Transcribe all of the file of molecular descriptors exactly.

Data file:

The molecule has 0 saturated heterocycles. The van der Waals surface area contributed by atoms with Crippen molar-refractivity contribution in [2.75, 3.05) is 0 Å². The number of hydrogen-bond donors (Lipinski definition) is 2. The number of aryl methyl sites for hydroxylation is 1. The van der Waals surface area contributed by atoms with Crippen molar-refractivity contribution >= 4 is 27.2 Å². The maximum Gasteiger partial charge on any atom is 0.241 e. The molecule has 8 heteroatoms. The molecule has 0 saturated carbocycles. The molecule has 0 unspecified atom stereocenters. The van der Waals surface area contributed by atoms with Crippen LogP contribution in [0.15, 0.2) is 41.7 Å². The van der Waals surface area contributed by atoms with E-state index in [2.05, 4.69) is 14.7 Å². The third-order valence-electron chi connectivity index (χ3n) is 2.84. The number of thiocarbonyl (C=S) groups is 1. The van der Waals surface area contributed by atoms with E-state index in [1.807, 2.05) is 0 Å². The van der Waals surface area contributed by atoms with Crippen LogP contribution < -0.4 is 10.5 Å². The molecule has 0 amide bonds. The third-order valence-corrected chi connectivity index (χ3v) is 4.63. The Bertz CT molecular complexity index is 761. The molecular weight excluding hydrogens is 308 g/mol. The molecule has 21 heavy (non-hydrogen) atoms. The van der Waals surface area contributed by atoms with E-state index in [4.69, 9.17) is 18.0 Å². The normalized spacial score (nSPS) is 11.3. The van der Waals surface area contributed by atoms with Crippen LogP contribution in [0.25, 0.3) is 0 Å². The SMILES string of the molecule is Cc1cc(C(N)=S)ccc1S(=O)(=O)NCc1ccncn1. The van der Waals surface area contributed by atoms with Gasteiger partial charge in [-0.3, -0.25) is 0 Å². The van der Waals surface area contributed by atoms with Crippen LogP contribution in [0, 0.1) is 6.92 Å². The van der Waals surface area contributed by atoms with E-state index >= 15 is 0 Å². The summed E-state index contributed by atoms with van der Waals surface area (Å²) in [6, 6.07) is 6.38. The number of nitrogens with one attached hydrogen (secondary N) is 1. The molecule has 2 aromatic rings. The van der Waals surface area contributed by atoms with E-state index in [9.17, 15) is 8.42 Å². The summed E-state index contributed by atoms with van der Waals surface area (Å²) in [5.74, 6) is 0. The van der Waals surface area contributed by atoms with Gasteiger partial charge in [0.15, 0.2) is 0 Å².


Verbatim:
The molecule has 0 saturated heterocycles. The van der Waals surface area contributed by atoms with Crippen molar-refractivity contribution in [2.75, 3.05) is 0 Å². The number of hydrogen-bond donors (Lipinski definition) is 2. The number of aryl methyl sites for hydroxylation is 1. The van der Waals surface area contributed by atoms with Crippen molar-refractivity contribution >= 4 is 27.2 Å². The maximum Gasteiger partial charge on any atom is 0.241 e. The molecule has 8 heteroatoms. The molecule has 0 saturated carbocycles. The molecule has 0 unspecified atom stereocenters. The van der Waals surface area contributed by atoms with Crippen LogP contribution in [0.15, 0.2) is 41.7 Å². The van der Waals surface area contributed by atoms with E-state index in [2.05, 4.69) is 14.7 Å². The third-order valence-electron chi connectivity index (χ3n) is 2.84. The number of thiocarbonyl (C=S) groups is 1. The van der Waals surface area contributed by atoms with E-state index in [1.807, 2.05) is 0 Å². The van der Waals surface area contributed by atoms with Crippen LogP contribution < -0.4 is 10.5 Å². The molecule has 0 amide bonds. The third-order valence-corrected chi connectivity index (χ3v) is 4.63. The Bertz CT molecular complexity index is 761. The molecular weight excluding hydrogens is 308 g/mol. The molecule has 21 heavy (non-hydrogen) atoms. The van der Waals surface area contributed by atoms with E-state index in [4.69, 9.17) is 18.0 Å². The normalized spacial score (nSPS) is 11.3. The van der Waals surface area contributed by atoms with Crippen LogP contribution in [0.25, 0.3) is 0 Å². The SMILES string of the molecule is Cc1cc(C(N)=S)ccc1S(=O)(=O)NCc1ccncn1. The van der Waals surface area contributed by atoms with Gasteiger partial charge in [-0.3, -0.25) is 0 Å². The van der Waals surface area contributed by atoms with Crippen LogP contribution in [0, 0.1) is 6.92 Å². The van der Waals surface area contributed by atoms with E-state index >= 15 is 0 Å². The summed E-state index contributed by atoms with van der Waals surface area (Å²) in [6, 6.07) is 6.38. The number of nitrogens with one attached hydrogen (secondary N) is 1. The molecule has 2 aromatic rings. The van der Waals surface area contributed by atoms with E-state index in [9.17, 15) is 8.42 Å². The summed E-state index contributed by atoms with van der Waals surface area (Å²) in [5.74, 6) is 0. The van der Waals surface area contributed by atoms with Gasteiger partial charge in [0.15, 0.2) is 0 Å².